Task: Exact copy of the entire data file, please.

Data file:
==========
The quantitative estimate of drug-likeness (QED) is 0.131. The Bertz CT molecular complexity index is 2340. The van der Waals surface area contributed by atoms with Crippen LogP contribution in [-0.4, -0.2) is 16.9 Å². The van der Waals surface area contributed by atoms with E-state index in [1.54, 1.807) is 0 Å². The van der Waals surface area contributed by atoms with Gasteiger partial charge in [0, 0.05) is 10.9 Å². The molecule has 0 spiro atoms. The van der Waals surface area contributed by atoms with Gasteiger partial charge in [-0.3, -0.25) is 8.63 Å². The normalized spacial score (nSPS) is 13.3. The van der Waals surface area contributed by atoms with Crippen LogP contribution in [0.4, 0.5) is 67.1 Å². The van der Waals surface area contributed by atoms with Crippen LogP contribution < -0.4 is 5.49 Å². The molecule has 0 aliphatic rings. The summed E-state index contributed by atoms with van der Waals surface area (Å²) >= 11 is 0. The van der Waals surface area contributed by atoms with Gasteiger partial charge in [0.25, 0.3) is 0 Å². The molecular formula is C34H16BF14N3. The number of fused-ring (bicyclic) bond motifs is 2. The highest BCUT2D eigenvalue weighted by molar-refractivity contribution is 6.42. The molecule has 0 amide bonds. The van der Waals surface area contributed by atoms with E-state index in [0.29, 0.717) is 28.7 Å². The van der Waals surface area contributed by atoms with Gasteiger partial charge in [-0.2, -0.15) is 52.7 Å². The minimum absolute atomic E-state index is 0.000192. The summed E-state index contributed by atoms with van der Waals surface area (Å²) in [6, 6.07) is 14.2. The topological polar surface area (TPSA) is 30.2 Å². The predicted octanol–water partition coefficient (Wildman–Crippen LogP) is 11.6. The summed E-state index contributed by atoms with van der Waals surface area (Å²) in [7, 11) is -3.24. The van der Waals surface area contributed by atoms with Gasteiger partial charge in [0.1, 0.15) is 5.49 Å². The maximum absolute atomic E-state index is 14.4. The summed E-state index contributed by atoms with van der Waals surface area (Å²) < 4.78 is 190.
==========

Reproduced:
The quantitative estimate of drug-likeness (QED) is 0.131. The Bertz CT molecular complexity index is 2340. The van der Waals surface area contributed by atoms with Crippen LogP contribution in [-0.4, -0.2) is 16.9 Å². The van der Waals surface area contributed by atoms with E-state index in [1.54, 1.807) is 0 Å². The van der Waals surface area contributed by atoms with Gasteiger partial charge in [0, 0.05) is 10.9 Å². The molecule has 0 spiro atoms. The van der Waals surface area contributed by atoms with Gasteiger partial charge in [-0.3, -0.25) is 8.63 Å². The normalized spacial score (nSPS) is 13.3. The van der Waals surface area contributed by atoms with Crippen LogP contribution in [0.4, 0.5) is 67.1 Å². The van der Waals surface area contributed by atoms with Crippen LogP contribution < -0.4 is 5.49 Å². The molecule has 0 aliphatic rings. The summed E-state index contributed by atoms with van der Waals surface area (Å²) >= 11 is 0. The van der Waals surface area contributed by atoms with Gasteiger partial charge in [0.25, 0.3) is 0 Å². The molecular formula is C34H16BF14N3. The number of fused-ring (bicyclic) bond motifs is 2. The highest BCUT2D eigenvalue weighted by molar-refractivity contribution is 6.42. The molecule has 0 amide bonds. The van der Waals surface area contributed by atoms with E-state index in [0.29, 0.717) is 28.7 Å². The van der Waals surface area contributed by atoms with Gasteiger partial charge in [-0.2, -0.15) is 52.7 Å². The minimum absolute atomic E-state index is 0.000192. The summed E-state index contributed by atoms with van der Waals surface area (Å²) in [6, 6.07) is 14.2. The topological polar surface area (TPSA) is 30.2 Å². The predicted octanol–water partition coefficient (Wildman–Crippen LogP) is 11.6. The summed E-state index contributed by atoms with van der Waals surface area (Å²) in [7, 11) is -3.24. The van der Waals surface area contributed by atoms with Gasteiger partial charge in [0.1, 0.15) is 5.49 Å². The maximum absolute atomic E-state index is 14.4. The summed E-state index contributed by atoms with van der Waals surface area (Å²) < 4.78 is 190.